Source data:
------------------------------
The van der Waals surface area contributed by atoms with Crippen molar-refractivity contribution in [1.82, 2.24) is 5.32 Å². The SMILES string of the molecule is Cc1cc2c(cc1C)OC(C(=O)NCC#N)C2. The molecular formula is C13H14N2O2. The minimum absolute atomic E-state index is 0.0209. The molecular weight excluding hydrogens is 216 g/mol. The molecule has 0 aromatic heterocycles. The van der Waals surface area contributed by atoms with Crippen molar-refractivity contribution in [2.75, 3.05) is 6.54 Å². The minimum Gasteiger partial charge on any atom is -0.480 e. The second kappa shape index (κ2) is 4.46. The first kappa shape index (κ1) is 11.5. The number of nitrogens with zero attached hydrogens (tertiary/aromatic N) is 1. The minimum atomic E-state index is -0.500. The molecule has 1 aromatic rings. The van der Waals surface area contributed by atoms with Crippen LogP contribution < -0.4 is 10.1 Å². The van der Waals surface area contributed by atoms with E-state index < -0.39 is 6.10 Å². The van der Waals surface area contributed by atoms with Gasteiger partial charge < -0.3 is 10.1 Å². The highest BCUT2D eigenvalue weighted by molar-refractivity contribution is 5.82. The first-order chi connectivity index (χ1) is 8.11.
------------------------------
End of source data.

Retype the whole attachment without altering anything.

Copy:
The van der Waals surface area contributed by atoms with Crippen molar-refractivity contribution in [1.82, 2.24) is 5.32 Å². The SMILES string of the molecule is Cc1cc2c(cc1C)OC(C(=O)NCC#N)C2. The molecular formula is C13H14N2O2. The minimum absolute atomic E-state index is 0.0209. The molecular weight excluding hydrogens is 216 g/mol. The molecule has 0 aromatic heterocycles. The van der Waals surface area contributed by atoms with Crippen molar-refractivity contribution in [2.75, 3.05) is 6.54 Å². The minimum Gasteiger partial charge on any atom is -0.480 e. The second kappa shape index (κ2) is 4.46. The first kappa shape index (κ1) is 11.5. The number of nitrogens with zero attached hydrogens (tertiary/aromatic N) is 1. The minimum atomic E-state index is -0.500. The molecule has 1 aromatic rings. The van der Waals surface area contributed by atoms with Crippen LogP contribution < -0.4 is 10.1 Å². The van der Waals surface area contributed by atoms with E-state index < -0.39 is 6.10 Å². The van der Waals surface area contributed by atoms with Gasteiger partial charge < -0.3 is 10.1 Å². The highest BCUT2D eigenvalue weighted by molar-refractivity contribution is 5.82. The first-order chi connectivity index (χ1) is 8.11.